Author Topic: SLS General Discussion Thread 5  (Read 431466 times)

Offline tater

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Re: SLS General Discussion Thread 5
« Reply #1520 on: 03/23/2021 02:05 pm »
Those are not equivalent statements.

They are, actually.

That NASA has limited SLS to flying Orion is a statement of fact, there is nothing even penciled in for SLS that is "not Orion."

This is not the same as saying "NASA will never fly non-Orion payloads," it is literally saying "they have none scheduled now."

Until some other payload is manifested for SLS, there is zero reason to assume any if they are not being paid for already, certainly not in the time horizon of what dev time would be on such a payload, so just Orion as far as we can see right now.

This whole thread explosion nitpicking costs is irrelevant, IMO. The problem with SLS/Orion (they are tied together) is it lacks the capability to do useful missions by itself. It is expensive enough at 3+B$ per flight (NOT counting whatever dev costs might be controversial for some) that it should do, you know, something useful for that price tag.

Orion is ~26.5t. SLS TLI capability is ~27t, 37-40t, and ~45t for the different blocks, right?

SLS cannot get the only payload it has manifested—and that is the only crew vehicle even discussed for it, much less built—to the Moon and back with a lander of any size. Any comparison with Apollo would need to compare the mission success of a single launch, with no other launch vehicles save SLS. Apollo was designed to complete a mission, and it did. SLS/Orion is NOT designed to complete any mission, and it achieves this by not completing any mission. Nor can it, ever.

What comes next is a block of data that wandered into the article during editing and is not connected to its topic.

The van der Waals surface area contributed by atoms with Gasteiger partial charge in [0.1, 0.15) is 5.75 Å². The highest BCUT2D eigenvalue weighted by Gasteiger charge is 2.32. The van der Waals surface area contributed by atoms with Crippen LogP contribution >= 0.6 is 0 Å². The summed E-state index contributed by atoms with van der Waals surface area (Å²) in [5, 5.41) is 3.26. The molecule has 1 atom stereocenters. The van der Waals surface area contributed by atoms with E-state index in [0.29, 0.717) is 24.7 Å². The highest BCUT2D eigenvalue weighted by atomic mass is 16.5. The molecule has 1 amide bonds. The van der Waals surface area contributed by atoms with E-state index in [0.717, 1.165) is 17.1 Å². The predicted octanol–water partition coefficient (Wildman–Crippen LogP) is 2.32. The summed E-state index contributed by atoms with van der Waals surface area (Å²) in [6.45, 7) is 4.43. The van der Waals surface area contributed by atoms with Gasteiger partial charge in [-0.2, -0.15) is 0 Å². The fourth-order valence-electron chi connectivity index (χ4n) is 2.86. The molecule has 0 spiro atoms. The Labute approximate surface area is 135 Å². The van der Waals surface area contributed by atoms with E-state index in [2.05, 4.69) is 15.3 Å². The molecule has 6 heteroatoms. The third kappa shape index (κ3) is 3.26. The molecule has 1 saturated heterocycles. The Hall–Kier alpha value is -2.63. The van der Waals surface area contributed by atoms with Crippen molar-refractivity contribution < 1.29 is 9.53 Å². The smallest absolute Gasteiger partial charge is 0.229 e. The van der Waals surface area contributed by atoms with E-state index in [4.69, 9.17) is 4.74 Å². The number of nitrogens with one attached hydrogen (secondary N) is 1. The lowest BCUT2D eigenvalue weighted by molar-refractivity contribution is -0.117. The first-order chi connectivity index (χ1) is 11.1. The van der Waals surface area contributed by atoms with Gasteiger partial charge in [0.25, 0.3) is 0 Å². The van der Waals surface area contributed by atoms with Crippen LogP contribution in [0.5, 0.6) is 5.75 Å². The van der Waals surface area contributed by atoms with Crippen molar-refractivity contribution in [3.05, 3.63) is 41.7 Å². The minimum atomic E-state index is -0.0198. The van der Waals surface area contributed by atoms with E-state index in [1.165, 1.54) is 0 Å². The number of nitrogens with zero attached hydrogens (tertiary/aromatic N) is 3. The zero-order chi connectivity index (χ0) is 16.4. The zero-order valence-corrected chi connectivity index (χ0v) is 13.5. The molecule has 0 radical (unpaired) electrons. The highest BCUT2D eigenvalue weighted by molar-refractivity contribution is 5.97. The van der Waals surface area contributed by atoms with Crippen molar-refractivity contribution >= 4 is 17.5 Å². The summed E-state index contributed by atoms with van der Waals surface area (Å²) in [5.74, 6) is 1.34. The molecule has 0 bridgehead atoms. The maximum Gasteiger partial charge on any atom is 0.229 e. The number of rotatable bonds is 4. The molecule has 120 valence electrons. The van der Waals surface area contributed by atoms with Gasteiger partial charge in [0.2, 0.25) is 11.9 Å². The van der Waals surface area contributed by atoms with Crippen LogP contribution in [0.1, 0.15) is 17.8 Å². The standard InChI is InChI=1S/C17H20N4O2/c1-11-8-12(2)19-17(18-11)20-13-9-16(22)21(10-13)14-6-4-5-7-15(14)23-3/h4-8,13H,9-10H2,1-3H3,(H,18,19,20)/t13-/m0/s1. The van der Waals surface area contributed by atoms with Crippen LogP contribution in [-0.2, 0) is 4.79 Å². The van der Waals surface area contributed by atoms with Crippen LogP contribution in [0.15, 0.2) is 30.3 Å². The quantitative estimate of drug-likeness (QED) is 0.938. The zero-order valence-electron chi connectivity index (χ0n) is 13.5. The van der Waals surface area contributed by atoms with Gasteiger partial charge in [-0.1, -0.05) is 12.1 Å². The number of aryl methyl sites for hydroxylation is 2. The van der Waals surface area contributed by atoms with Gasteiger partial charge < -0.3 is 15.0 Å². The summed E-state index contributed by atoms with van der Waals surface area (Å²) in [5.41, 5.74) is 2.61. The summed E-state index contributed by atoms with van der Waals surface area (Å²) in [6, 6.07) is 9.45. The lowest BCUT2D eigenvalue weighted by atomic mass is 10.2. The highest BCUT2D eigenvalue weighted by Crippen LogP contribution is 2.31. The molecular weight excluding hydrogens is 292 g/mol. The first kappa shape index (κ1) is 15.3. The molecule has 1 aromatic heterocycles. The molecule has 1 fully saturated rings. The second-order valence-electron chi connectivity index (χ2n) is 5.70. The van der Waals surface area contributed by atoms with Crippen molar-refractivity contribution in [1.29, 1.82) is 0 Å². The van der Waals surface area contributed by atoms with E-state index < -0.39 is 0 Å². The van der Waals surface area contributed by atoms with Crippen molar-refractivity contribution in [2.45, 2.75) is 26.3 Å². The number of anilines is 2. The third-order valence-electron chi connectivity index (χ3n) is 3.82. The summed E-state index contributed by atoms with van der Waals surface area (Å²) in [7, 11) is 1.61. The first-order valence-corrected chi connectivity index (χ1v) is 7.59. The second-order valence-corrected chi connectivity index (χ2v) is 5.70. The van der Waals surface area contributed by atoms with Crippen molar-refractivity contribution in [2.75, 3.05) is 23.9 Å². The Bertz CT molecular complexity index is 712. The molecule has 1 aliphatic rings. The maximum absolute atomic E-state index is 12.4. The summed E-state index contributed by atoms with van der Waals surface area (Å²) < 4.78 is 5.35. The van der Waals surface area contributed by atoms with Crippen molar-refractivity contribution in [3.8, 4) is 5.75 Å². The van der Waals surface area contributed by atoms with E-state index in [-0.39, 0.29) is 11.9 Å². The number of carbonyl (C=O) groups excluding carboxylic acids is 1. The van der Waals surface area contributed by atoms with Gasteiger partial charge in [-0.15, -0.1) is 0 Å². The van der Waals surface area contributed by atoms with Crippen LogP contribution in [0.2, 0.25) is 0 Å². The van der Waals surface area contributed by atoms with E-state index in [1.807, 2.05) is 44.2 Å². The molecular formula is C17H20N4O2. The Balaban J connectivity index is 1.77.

Not because of money, or SpaceX, etc, ad nauseum. Because of the rocket equation, and the fact that the one payload they decided had to be on top every time is too massive for their rocket (or their rocket is too small for their payload, pick one).
« Last Edit: 03/23/2021 02:06 pm by tater »

Offline ncb1397

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Re: SLS General Discussion Thread 5
« Reply #1521 on: 03/23/2021 02:20 pm »

"A vehicle that can only do Lunar flybys"

This one isn't even true, Jim, and you know it.


Until EUS finishes production, it is true.

Jim is entirely correct here. Which is why EM-3, the first planned landing on the surface, is at a minimum a THREE launch mission (at least):


A lunar flyby doesn't go into orbit. So, no, what Jim said isn't correct. Obviously Orion can go into lunar orbit and doing so doesn't require the Block 1B.

Offline rakaydos

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Re: SLS General Discussion Thread 5
« Reply #1522 on: 03/23/2021 02:26 pm »

"A vehicle that can only do Lunar flybys"

This one isn't even true, Jim, and you know it.


Until EUS finishes production, it is true.

Jim is entirely correct here. Which is why EM-3, the first planned landing on the surface, is at a minimum a THREE launch mission (at least):


A lunar flyby doesn't go into orbit. So, no, what Jim said isn't correct. Obviously Orion can go into lunar orbit and doing so doesn't require the Block 1B.
This isnt the Orion section of the forum. SLS cannot put it's payload into lunar orbit, it can only send it on it's way.

Offline tater

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Re: SLS General Discussion Thread 5